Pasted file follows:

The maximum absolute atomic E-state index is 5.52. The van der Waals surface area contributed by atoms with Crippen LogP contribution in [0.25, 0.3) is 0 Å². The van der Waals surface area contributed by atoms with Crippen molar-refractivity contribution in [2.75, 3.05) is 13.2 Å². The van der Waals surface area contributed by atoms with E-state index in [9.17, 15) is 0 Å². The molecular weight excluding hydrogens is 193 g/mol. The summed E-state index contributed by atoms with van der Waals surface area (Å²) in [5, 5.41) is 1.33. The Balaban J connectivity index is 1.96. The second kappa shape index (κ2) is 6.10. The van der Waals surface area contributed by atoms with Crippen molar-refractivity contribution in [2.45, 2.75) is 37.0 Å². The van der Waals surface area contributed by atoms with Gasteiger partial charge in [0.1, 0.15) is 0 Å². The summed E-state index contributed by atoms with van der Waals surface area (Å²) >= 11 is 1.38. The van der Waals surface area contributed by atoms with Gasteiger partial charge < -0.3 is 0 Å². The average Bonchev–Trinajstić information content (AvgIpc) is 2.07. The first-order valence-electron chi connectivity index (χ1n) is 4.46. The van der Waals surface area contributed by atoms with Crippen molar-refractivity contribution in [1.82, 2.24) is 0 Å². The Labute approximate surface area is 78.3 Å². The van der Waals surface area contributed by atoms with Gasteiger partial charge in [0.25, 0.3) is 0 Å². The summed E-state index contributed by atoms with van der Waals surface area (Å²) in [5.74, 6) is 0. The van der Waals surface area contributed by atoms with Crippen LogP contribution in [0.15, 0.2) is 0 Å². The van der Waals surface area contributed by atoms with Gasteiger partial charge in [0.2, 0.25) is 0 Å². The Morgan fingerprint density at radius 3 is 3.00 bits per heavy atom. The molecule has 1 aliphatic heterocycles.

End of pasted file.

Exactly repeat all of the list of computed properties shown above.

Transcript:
The maximum absolute atomic E-state index is 5.52. The van der Waals surface area contributed by atoms with Crippen LogP contribution in [0.25, 0.3) is 0 Å². The van der Waals surface area contributed by atoms with Crippen molar-refractivity contribution in [2.75, 3.05) is 13.2 Å². The van der Waals surface area contributed by atoms with E-state index in [9.17, 15) is 0 Å². The molecular weight excluding hydrogens is 193 g/mol. The summed E-state index contributed by atoms with van der Waals surface area (Å²) in [5, 5.41) is 1.33. The Balaban J connectivity index is 1.96. The second kappa shape index (κ2) is 6.10. The van der Waals surface area contributed by atoms with Crippen molar-refractivity contribution in [2.45, 2.75) is 37.0 Å². The van der Waals surface area contributed by atoms with Gasteiger partial charge in [0.1, 0.15) is 0 Å². The summed E-state index contributed by atoms with van der Waals surface area (Å²) >= 11 is 1.38. The van der Waals surface area contributed by atoms with Gasteiger partial charge < -0.3 is 0 Å². The average Bonchev–Trinajstić information content (AvgIpc) is 2.07. The first-order valence-electron chi connectivity index (χ1n) is 4.46. The van der Waals surface area contributed by atoms with Crippen molar-refractivity contribution in [1.82, 2.24) is 0 Å². The Labute approximate surface area is 78.3 Å². The van der Waals surface area contributed by atoms with Gasteiger partial charge in [0.25, 0.3) is 0 Å². The summed E-state index contributed by atoms with van der Waals surface area (Å²) in [5.74, 6) is 0. The van der Waals surface area contributed by atoms with Crippen LogP contribution in [0.15, 0.2) is 0 Å². The van der Waals surface area contributed by atoms with Gasteiger partial charge in [0.2, 0.25) is 0 Å². The Morgan fingerprint density at radius 3 is 3.00 bits per heavy atom. The molecule has 1 aliphatic heterocycles.